This month’s #SpotlightOn Helena Hunter exhibiting at the Horniman. Rosanna Head
Tell us about your art?
My practice spans visual art, poetry, performance and addresses environmental change and biodiversity loss. I work in relation to sites such as the laboratory, museum and outdoor environments where I do fieldwork and research. I produce poetic texts, photographic artworks and digital collages that often draw on scientific forms of imaging. I also make video, digital artworks and performance, which translate into a variety of formats and platforms.
How did you get into it?
Luckily, I was encouraged to be creative from an early age – so it felt like art wasn’t something ‘I got into’, it was very much part of life from the outset.
Who and / or what inspires you?
I am often inspired by the people, animals, organisms and sites I am working with. I was recently collaborating with a microbiologist on a project about a microscopic organism called the Social Amoeba. This singled cell organism lives in soil and feeds on bacteria contributing nutrients to the healthy ecology of soil. In times of food scarcity, the amoeba transforms from individual cells to a multicellular organism, by joining together and collaborating they are able to move, survive and reach new ground.
What is your most memorable piece of work either by yourself or another artist?
I recently came across ‘Biological Hermeneutics’ by the artist Sarah Craske. She worked with a 300-year-old copy of the book Ovid’s Metamorphoses, discovering and making visible the microbial life that had silently accrued through the centuries upon its pages. I love Katrina Palmer’s work and the way philosophy, literature and sculpture overlap in her practice.
Is there a seminal moment in your life that has made a profound impact on you and your work?
Looking at a drop of sea water through a microscope and seeing hundreds of living organisms all moving and buzzing about at different rhythms – I will never look at water in the same way again, it totally changed my perspective, to see water literally bursting with microbial life!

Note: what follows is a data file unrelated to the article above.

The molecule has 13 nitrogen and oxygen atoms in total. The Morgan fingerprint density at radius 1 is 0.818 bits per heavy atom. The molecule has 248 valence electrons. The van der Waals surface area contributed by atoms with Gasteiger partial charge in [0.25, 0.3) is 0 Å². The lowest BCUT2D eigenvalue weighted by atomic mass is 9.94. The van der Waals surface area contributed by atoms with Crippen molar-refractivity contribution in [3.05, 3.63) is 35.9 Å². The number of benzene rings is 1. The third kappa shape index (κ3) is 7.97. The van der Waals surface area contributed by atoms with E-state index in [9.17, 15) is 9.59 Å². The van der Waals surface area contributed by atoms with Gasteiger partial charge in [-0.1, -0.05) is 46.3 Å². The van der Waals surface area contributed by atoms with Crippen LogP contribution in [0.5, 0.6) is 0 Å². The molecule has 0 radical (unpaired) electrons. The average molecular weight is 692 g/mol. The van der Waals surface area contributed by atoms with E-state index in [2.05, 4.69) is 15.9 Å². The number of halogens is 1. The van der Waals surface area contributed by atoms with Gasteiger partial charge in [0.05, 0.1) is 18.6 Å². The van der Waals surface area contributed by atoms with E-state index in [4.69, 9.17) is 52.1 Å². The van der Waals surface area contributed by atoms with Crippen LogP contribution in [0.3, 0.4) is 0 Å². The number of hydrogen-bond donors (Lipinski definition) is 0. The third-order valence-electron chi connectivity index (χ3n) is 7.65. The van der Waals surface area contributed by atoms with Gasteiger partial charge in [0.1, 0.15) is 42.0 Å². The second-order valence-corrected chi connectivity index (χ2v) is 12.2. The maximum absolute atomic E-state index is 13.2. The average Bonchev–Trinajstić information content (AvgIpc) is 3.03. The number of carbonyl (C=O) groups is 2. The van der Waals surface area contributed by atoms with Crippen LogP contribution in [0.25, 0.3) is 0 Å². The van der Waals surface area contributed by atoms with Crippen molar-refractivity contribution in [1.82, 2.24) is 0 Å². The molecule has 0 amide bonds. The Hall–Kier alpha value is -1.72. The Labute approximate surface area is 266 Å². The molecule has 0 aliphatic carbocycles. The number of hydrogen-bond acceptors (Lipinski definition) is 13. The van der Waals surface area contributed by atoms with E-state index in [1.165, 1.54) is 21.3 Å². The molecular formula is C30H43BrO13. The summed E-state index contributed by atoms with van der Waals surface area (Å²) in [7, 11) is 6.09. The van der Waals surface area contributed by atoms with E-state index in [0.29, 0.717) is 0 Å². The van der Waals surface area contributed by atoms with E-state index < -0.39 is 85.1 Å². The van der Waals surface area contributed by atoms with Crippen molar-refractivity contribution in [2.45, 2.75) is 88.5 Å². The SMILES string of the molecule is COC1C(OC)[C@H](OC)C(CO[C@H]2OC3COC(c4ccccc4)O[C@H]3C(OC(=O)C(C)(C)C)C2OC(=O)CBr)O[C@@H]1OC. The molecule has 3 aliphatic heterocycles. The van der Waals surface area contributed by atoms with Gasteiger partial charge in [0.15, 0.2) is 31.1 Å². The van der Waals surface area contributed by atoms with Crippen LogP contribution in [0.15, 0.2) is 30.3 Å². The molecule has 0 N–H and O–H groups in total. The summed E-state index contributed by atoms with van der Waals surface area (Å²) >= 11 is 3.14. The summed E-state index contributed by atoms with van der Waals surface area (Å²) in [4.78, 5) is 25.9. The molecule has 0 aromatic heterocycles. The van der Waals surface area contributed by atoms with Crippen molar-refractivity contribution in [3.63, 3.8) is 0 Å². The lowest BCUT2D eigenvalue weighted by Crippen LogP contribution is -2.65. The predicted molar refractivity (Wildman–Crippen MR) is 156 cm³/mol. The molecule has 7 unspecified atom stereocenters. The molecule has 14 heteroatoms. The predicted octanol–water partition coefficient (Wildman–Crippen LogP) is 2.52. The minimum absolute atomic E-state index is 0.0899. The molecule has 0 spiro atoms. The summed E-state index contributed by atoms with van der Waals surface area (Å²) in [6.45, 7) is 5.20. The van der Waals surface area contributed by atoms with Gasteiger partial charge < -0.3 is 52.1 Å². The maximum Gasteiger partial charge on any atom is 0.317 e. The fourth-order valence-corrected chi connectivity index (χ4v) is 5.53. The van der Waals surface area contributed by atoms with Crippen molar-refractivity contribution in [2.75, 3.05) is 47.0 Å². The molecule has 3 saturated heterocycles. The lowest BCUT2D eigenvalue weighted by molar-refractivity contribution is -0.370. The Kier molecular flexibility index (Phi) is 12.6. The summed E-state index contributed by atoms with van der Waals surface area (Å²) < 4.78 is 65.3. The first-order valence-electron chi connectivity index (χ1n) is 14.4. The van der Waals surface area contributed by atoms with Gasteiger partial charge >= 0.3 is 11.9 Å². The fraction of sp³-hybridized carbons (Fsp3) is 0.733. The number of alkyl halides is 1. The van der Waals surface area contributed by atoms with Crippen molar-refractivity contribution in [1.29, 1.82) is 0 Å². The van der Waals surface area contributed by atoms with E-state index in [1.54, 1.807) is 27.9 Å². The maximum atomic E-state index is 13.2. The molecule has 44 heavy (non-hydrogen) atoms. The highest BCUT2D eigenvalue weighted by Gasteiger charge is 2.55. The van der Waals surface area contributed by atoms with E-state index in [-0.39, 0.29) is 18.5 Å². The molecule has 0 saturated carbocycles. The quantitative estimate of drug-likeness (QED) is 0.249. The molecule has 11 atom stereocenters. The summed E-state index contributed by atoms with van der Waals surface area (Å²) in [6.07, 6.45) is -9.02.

Do you have any current exhibitions on?
My current exhibition Falling Birds highlights the alarming decline of bird species around the world and is currently on show at the Horniman Museum 19 Sept 2020 – 10 Oct 2021. The display features larger-than-life X-ray images of extinct and endangered bird specimens from the Horniman’s Natural History collection with fragments of poetic text. The artworks question natural history, authorship, ethics and hidden narratives entangled in the lives of birds. A film containing the images and poems in the exhibition will be screened online as part of the Aerial Festival on the 26thSept 2020. I have a collaborative practice Matterlurgy with sound artist Mark Peter Wright and our project Air Morphologies is part of the group show Beyond the Headset 5 at Gazelli Art House London until 17 Oct 2020.
What are your plans for the future?
I have an exciting project about river ecologies coming up next year with my collaboration Matterlurgy, we will be working with Arts Catalyst, I am looking forward to that. Given the current context of COVID-19 it is difficult to plan too far ahead, but I remain hopeful and look forward to a time when fieldwork and physical sociality become very much a part of life again.
What are your favourite #SELondon spots?
Greenwich Park has been to great visit over these past months, and provided a much-needed break from being indoors! It’s been a relief to get up high to the observatory and see London from a distance.
And just for fun, who would be your ideal fantasy dinner guests?
It would be more a séance than a dinner party, but my guests would be:
Alice Coltrane, Lynn Margulis, Rachel Carson and Octavia E. Butler.